Seth Corry – Tied for 6th walks

Sean Hjelle – 1st innings (19.2)

Jesus Tona – Tied for 1st saves (3)

Franklin Van Gurp – Tied for 9th games pitched (6)

Ryan Walker – Tied for 9th games pitched (6)

Team batting:

Slash line (BA. OBP/ SLG/ OPS):.234 (6th)/ .333 (4th)/ .346 7th)/.680 (6th)

Other key rankings: 2nd fewest strikeouts, tied for 2nd walks, 12th hits, 12th doubles,

Team pitching:

4th fewest hits allowed, 7th ERA (3.35), 8th WHIP (1.29)

 

NOTES OF INTEREST: RHP Cole Uvila and OF Julio Pablo Martinez were both promoted to High-A Down East last week. RHP Ronny Henriquez, OF Chad Smith joined the club. Henriquez is the first person born in the 2000s to pitch for Hickory … According to MLB.com, should he get to the major leagues, Augusta’s Sean Hjelle would be equal to Jon Rauch as the tallest pitcher in major league history… Augusta’s Jacob Gonzalez is the son of Arizona Diamondbacks World Series hero Luis Gonzalez… Hickory’s Sean Chandler and Augusta’s Keaton Winn both pitched at Iowa Western CC and were drafted one round apart (Winn 5th, Chandler 6th) last summer… Augusta RHP Matt Frisbee is the lone player with a North Carolina connection, as he pitched at Enka High and UNC Greensboro.

Series Preview: Hickory Crawdads at Columbia (S.C.) Fireflies April 18-20

Hickory Crawdads (Texas Rangers) (10-2, 2nd Northern Division)

Columbia Fireflies (New York Mets) (6-7, 4th Southern Divisioin)

The Hickory Crawdads take a quick roadtrip to Segra Park for a three-game series against the Fireflies

 

IF YOU PLAN TO GO:

WHERE IS IT?: From Hickory, take Hwy 321 South to Gastonia, then I-85 North towards Charlotte. Take exit 30 to the I-485 outer loop, then I-77 South toward Columbia. Take I-77 to 277 South to Columbia. Take the Farrow Road/SC-555 exit. Turn left onto Farrow Road/SC-555. Continue onto Colonial Drive. Turn left onto Gregg Street. Turn right onto Freed Street. The ballpark is located on the left side of the street.

GAME TIMES/ PROMOTIONS:

Thursday: 7:05 p.m. (Copa de la Diversion, Thirsty Thursday)

Friday: 7:05 p.m. (Copa de la Diversion, Chicharrones Piggy Bank Giveaway to first 1,500 fans)

Saturday: 6:05 p.m. (Copa de la Diversion, ZOOperstars Appearance, Post-game Fireworks)

TICKETS: $9 tickets in advance, $10 at the gate. Children (12 and under) and seniors $8, $15 for VIP section.

PARKING: All parking is $3.

 

RECENT SERIES HISTORY:

The Crawdads have had decent success against the Fireflies since their move from Savannah (Ga.) after the 2015 season. Over the three seasons since the Fireflies relocation to Columbia, the Crawdads are 15-9 overall, 8-3 in Columbia. Last year, Hickory held a 4-3 edge in the season series with a split in the four-game series in South Carolina.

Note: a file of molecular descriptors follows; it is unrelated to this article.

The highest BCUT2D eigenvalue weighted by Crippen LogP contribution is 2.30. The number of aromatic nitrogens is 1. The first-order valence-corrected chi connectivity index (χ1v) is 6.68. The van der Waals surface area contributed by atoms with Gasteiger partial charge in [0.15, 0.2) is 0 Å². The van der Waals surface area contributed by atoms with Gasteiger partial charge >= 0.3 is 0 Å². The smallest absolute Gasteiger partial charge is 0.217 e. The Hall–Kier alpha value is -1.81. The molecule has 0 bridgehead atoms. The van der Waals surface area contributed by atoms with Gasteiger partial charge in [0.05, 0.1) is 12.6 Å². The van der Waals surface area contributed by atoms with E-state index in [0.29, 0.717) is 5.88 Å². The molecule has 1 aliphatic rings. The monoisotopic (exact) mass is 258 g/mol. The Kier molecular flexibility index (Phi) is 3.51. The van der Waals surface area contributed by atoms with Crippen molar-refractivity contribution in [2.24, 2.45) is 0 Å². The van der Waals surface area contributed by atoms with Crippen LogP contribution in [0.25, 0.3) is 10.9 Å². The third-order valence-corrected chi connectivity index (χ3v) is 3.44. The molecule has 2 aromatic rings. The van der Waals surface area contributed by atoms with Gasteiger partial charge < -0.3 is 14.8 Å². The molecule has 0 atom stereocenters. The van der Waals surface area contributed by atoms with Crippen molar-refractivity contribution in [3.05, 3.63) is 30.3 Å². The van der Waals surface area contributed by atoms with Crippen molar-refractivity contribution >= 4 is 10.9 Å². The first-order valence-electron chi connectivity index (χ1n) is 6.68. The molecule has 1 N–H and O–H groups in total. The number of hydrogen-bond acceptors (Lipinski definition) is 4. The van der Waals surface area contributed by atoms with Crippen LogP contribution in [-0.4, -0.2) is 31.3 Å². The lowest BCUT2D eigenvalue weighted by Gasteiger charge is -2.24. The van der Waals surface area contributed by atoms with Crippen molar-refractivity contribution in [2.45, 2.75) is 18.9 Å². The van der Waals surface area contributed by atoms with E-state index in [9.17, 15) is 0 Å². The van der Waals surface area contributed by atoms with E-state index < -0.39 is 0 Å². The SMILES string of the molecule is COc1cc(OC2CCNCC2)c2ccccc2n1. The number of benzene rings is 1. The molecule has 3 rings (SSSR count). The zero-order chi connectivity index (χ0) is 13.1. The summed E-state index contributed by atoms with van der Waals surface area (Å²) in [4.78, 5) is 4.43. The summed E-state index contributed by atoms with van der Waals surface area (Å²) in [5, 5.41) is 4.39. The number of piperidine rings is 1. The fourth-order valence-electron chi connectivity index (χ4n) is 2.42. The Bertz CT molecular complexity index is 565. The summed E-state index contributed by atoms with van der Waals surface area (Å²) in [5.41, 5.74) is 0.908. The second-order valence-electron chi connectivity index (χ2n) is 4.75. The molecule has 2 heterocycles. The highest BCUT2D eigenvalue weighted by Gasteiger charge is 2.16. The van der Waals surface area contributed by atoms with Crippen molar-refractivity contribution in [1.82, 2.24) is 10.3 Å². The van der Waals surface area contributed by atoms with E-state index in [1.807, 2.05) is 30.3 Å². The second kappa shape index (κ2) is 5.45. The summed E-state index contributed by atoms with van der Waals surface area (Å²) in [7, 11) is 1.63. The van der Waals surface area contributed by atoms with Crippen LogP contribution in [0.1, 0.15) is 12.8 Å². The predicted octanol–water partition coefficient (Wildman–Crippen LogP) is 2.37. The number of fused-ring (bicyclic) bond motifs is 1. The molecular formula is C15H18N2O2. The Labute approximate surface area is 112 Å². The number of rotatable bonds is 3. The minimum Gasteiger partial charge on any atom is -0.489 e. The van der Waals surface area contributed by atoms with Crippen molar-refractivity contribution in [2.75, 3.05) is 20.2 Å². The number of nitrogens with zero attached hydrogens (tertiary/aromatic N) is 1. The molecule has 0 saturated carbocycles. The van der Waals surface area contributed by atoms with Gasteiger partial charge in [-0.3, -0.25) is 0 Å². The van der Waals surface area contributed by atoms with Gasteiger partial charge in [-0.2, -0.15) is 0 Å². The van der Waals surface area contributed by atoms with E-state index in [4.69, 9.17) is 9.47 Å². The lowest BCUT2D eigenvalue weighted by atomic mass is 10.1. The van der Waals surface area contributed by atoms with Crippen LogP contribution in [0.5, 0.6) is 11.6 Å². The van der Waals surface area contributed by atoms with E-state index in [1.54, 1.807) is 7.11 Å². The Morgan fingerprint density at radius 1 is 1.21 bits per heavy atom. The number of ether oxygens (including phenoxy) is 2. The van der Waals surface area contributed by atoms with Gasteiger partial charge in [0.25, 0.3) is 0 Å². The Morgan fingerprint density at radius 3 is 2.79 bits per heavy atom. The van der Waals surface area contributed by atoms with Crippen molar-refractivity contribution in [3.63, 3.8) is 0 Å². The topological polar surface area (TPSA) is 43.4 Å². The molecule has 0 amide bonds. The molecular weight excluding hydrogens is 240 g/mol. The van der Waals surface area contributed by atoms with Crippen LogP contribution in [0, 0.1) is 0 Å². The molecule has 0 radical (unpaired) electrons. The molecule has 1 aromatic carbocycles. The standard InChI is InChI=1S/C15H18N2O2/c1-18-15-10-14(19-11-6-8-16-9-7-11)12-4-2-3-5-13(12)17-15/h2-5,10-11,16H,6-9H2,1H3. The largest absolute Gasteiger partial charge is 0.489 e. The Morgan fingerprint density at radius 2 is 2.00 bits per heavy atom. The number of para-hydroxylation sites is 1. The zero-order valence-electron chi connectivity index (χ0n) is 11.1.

PROBABLES (Hickory/ Columbia)

Thursday: RHP Ronny Henriquez vs. RHP Christian James

Friday: RHP Jean Casanova vs. RHP Dedniel Nunez

Saturday: LHP John King vs. RHP Woods Richardson

 

ABOUT HICKORY

The Crawdads polished off a 4-2 homestand with a win on Wednesday morning over Asheville. Hickory took 2 of 3 in that series. They’ll take to the road for the second time this season after posting a 6-1 mark during the season-opening trip to Lakewood (N.J.) and Greensboro.

Manager: Matt Hagen (2nd season)

Prospects – (team rankings are by MLB.com):

RHP Hans Crouse No.1 (No. 83 in top-100)

SS Chris Seise No. 12

IF Jonathan Ornelas No. 18

C Sam Huff No. 21

3B Sherten Apostel No. 22

RHP Ronny Henriquez No. 30

Possible lineups: C: Matt Whatley or Sam Huff; 1B Curtis Terry; 2B Frainyer Chavez or Jonathan Ornelas; 3B Sherten Apostel; SS Chris Seise; LF: Miguel Aparicio; CF: Pedro Gonzalez; RF: Jose Almonte.

SAL Rankings:

Individual Batting:

Pedro Gonzalez – Tied for 5th homers (3)

Sam Huff – Tied for 1st homers (4), tied for 4th total bases, 5th slugging pct. (.583), tied for 8th strikeouts

Chris Seise – Tied for 6th steals (5)

Curtis Terry – 1st RBI (19), tied for 1st homers (4), tied for 1st total bases, 2nd slugging pct. (.688), tied for 3rd doubles (6), 4th OPS (1.040), tied for 4th hits,

Matt Whatley – Tied for 10th walks

Individual pitching:

Tim Brennan – 5th WHIP (0.55)

Hans Crouse – 2nd WHIP (0.35), tied for 9th strikeouts (19)

Abdiel Mendoza – Tied for 3rd saves (2)

Team Batting:

Slash line (BA. OBP/ SLG/ OPS):.238 (4th)/ .299 (10th)/ .422 (2nd)/ .721 (2nd).

Other key rankings: 1st home runs, 2nd runs, 2nd total bases, 2nd fewest caught stealing, 3rd stolen bases, 3rd doubles, T-4th hits, tied for 12th walks